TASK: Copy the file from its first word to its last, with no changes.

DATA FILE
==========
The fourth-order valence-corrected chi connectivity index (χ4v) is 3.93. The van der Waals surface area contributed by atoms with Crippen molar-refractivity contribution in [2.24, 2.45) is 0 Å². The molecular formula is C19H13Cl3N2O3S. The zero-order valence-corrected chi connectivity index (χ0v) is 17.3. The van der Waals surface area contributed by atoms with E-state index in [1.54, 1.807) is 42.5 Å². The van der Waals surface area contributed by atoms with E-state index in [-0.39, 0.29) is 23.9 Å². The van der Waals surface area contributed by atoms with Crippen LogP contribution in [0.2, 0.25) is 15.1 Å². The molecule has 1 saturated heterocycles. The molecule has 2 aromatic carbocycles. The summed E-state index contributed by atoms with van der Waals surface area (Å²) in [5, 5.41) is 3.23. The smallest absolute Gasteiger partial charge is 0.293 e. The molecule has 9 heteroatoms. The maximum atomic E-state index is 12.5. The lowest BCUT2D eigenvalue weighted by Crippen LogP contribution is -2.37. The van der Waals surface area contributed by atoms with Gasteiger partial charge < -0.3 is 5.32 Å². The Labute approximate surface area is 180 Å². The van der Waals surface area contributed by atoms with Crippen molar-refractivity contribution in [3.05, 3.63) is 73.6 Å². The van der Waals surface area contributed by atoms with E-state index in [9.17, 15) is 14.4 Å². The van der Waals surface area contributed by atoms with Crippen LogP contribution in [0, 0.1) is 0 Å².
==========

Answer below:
The fourth-order valence-corrected chi connectivity index (χ4v) is 3.93. The van der Waals surface area contributed by atoms with Crippen molar-refractivity contribution in [2.24, 2.45) is 0 Å². The molecular formula is C19H13Cl3N2O3S. The zero-order valence-corrected chi connectivity index (χ0v) is 17.3. The van der Waals surface area contributed by atoms with E-state index in [1.54, 1.807) is 42.5 Å². The van der Waals surface area contributed by atoms with E-state index in [-0.39, 0.29) is 23.9 Å². The van der Waals surface area contributed by atoms with Crippen LogP contribution in [0.2, 0.25) is 15.1 Å². The molecule has 1 saturated heterocycles. The molecule has 2 aromatic carbocycles. The summed E-state index contributed by atoms with van der Waals surface area (Å²) in [5, 5.41) is 3.23. The smallest absolute Gasteiger partial charge is 0.293 e. The molecule has 9 heteroatoms. The maximum atomic E-state index is 12.5. The lowest BCUT2D eigenvalue weighted by Crippen LogP contribution is -2.37. The van der Waals surface area contributed by atoms with Gasteiger partial charge < -0.3 is 5.32 Å². The Labute approximate surface area is 180 Å². The van der Waals surface area contributed by atoms with Crippen molar-refractivity contribution in [3.05, 3.63) is 73.6 Å². The van der Waals surface area contributed by atoms with E-state index in [9.17, 15) is 14.4 Å². The van der Waals surface area contributed by atoms with Crippen LogP contribution in [0, 0.1) is 0 Å².